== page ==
How Do You Define Connectionism, and How Do You Relate Connectionism to Associationism?

Some people, usually classicists, stress assimilate connectionism to associationism.  They do have a point:  “connectionism” was historically introduced and popularized by authors, such as Thorndike and Hebb, who were closely linked to associationism.  But as I explain in a recent review article  it seems to me that the assimilation of connectionism to associationism is also misleading.

In my experiene, most contemporary connectionists define “connectionism” more or less as the explation of cognition in terms of “neural networks”.  Such an explanation may or may not be associationist (and if it is, it may be so in varying degrees).  In fact, often contemporary connectionists identify Warren McCulloch and Walter Pitts as the founders of connectionism.  While this is historically incorrect, it’s interesting and relevant here because McCulloch and Pitts were hostile to associationism.  So it seems to me that connectionism in its general contemporary form is not committed to any particular version of associationism, although many contemporary connectionists remain sympathetic to some form of associationism.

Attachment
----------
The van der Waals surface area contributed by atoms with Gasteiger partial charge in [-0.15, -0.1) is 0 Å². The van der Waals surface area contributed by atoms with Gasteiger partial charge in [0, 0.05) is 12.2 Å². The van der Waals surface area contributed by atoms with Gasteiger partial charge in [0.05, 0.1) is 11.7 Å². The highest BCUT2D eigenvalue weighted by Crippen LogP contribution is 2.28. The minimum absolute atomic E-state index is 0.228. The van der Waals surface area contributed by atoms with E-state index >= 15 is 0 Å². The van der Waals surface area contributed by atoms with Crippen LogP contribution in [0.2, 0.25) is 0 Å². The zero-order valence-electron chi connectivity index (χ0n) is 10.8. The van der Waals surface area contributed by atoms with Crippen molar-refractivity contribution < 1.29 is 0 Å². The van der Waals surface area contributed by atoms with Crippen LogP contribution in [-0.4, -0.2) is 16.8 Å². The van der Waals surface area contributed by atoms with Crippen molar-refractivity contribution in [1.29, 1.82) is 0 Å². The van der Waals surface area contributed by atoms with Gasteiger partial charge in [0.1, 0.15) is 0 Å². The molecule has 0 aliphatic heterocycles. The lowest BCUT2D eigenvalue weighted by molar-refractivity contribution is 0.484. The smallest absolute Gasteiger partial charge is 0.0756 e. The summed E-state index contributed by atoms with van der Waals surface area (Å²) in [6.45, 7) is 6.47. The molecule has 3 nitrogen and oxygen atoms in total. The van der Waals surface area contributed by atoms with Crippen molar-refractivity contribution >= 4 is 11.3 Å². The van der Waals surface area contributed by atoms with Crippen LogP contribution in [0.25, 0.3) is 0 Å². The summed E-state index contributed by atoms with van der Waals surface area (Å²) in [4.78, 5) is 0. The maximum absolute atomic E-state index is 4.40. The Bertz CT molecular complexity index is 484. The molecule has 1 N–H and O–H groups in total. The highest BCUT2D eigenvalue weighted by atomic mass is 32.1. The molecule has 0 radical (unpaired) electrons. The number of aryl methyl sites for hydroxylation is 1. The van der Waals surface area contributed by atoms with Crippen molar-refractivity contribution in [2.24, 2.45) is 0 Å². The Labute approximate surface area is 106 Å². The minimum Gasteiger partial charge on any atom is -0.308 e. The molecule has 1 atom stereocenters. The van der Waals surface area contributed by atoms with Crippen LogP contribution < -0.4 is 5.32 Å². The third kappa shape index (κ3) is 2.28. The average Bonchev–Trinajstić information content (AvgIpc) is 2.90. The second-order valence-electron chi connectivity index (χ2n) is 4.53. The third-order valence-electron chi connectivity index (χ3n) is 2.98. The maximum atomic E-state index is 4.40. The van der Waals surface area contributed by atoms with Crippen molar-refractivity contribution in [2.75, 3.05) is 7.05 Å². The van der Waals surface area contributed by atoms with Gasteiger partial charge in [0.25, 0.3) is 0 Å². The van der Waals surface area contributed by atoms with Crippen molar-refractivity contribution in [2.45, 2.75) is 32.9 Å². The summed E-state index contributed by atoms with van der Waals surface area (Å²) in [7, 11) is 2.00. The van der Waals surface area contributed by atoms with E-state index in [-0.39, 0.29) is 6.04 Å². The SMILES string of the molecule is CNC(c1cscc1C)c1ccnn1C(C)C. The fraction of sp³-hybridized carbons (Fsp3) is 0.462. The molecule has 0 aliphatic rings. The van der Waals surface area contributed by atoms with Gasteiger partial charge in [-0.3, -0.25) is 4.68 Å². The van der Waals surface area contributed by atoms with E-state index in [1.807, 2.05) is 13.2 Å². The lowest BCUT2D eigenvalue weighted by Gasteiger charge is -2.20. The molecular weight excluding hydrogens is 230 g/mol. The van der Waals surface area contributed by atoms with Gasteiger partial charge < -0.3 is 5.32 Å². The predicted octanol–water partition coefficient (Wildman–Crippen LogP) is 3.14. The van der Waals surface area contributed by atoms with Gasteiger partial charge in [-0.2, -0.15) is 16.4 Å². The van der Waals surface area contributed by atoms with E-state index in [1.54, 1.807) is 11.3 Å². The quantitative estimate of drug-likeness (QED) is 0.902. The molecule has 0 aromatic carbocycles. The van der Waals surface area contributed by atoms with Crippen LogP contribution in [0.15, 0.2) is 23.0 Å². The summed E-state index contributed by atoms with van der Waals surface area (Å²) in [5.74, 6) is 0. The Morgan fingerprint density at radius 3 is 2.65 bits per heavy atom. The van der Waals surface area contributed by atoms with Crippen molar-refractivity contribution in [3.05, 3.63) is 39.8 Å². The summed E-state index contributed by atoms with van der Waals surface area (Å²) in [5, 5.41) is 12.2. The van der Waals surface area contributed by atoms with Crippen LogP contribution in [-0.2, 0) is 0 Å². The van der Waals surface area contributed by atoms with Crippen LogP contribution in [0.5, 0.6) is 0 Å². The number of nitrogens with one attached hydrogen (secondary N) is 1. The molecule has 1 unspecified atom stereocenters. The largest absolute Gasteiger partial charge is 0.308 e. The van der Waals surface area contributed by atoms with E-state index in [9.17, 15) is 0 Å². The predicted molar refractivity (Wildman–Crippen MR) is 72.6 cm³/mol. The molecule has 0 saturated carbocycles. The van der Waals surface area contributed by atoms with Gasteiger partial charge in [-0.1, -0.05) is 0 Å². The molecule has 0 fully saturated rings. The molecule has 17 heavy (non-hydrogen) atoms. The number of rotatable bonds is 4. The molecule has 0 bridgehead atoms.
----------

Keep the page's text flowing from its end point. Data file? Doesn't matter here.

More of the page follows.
Now a referee for a paper I submitted to a journal asked me to provide references backing up my distinction between generic connectionism (which is not committed to associationism) and associationist connectionism.  The problem is, off the top of my head I don’t know what any particular author says about this.

To complicate matters, I’m out of the country until June 24 and for reasons beyond my control I am supposed to turn in the revised paper within a few days.

Question 1: Is my distintion between generic and associationist connectionism on the right track, or am I missing something?

Question 2: Does anyone know of any helpful quotes defining/discussing either connectionism or associationism or both (with full references, of course)?  Examples of recent connectionists who are either pro or against associationism would be great; references to recent discussions of these matters might help too.

5 Comments

  1. Mark Collier may know about this. His dissertation title was ‘Newton of the Mind: an Examination of Hume’s Science of Human Nature’ and had a heavy connectionist focus (under the Churchlands).

    Recent stuff he’s done:
    “Hume’s Causal Psychology and the Limits of Associationionism”, Central Division Meeting of the American Philosophical Association, Chicago, April 18, 2008.

    “Why History Matters: Associations and Causal Judgment in Hume and Cognitive Science”, Journal of Mind and Behavior, 28, 2007, 175-188.

    I just send Mark a message on Facebook hopefully he’ll find this call for help. 🙂